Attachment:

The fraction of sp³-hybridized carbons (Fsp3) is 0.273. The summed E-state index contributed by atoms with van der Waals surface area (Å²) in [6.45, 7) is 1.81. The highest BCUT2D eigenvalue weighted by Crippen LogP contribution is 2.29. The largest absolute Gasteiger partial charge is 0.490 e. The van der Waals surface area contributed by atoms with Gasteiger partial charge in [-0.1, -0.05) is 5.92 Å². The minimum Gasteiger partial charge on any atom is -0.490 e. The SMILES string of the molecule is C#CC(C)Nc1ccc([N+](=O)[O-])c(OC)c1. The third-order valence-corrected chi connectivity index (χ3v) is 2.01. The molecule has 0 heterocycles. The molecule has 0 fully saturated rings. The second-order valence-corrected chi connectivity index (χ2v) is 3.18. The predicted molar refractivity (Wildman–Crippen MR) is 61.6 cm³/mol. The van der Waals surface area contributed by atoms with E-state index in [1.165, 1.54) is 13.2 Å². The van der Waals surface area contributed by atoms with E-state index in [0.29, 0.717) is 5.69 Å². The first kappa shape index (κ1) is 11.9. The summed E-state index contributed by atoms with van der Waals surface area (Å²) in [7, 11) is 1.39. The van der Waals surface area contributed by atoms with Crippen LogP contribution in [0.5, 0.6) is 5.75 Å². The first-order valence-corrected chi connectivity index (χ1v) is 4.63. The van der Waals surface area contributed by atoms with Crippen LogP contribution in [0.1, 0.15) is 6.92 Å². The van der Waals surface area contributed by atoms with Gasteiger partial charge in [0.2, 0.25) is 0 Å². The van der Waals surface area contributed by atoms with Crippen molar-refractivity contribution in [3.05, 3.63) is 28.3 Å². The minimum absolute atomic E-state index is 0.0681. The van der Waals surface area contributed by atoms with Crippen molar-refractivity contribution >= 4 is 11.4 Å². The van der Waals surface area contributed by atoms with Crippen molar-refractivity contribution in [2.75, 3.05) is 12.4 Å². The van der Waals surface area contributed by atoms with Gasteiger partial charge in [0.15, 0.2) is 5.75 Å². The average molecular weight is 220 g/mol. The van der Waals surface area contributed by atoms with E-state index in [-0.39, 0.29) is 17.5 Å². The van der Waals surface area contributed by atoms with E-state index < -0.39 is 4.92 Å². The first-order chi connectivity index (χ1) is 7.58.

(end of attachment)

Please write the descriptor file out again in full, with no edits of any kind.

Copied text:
The fraction of sp³-hybridized carbons (Fsp3) is 0.273. The summed E-state index contributed by atoms with van der Waals surface area (Å²) in [6.45, 7) is 1.81. The highest BCUT2D eigenvalue weighted by Crippen LogP contribution is 2.29. The largest absolute Gasteiger partial charge is 0.490 e. The van der Waals surface area contributed by atoms with Gasteiger partial charge in [-0.1, -0.05) is 5.92 Å². The minimum Gasteiger partial charge on any atom is -0.490 e. The SMILES string of the molecule is C#CC(C)Nc1ccc([N+](=O)[O-])c(OC)c1. The third-order valence-corrected chi connectivity index (χ3v) is 2.01. The molecule has 0 heterocycles. The molecule has 0 fully saturated rings. The second-order valence-corrected chi connectivity index (χ2v) is 3.18. The predicted molar refractivity (Wildman–Crippen MR) is 61.6 cm³/mol. The van der Waals surface area contributed by atoms with E-state index in [1.165, 1.54) is 13.2 Å². The van der Waals surface area contributed by atoms with E-state index in [0.29, 0.717) is 5.69 Å². The first kappa shape index (κ1) is 11.9. The summed E-state index contributed by atoms with van der Waals surface area (Å²) in [7, 11) is 1.39. The van der Waals surface area contributed by atoms with Crippen LogP contribution in [0.5, 0.6) is 5.75 Å². The first-order valence-corrected chi connectivity index (χ1v) is 4.63. The van der Waals surface area contributed by atoms with Crippen LogP contribution in [0.1, 0.15) is 6.92 Å². The van der Waals surface area contributed by atoms with Gasteiger partial charge in [0.2, 0.25) is 0 Å². The van der Waals surface area contributed by atoms with Crippen molar-refractivity contribution in [3.05, 3.63) is 28.3 Å². The minimum absolute atomic E-state index is 0.0681. The van der Waals surface area contributed by atoms with Crippen molar-refractivity contribution >= 4 is 11.4 Å². The van der Waals surface area contributed by atoms with Crippen molar-refractivity contribution in [2.75, 3.05) is 12.4 Å². The van der Waals surface area contributed by atoms with Gasteiger partial charge in [0.15, 0.2) is 5.75 Å². The average molecular weight is 220 g/mol. The van der Waals surface area contributed by atoms with E-state index in [-0.39, 0.29) is 17.5 Å². The van der Waals surface area contributed by atoms with E-state index < -0.39 is 4.92 Å². The first-order chi connectivity index (χ1) is 7.58.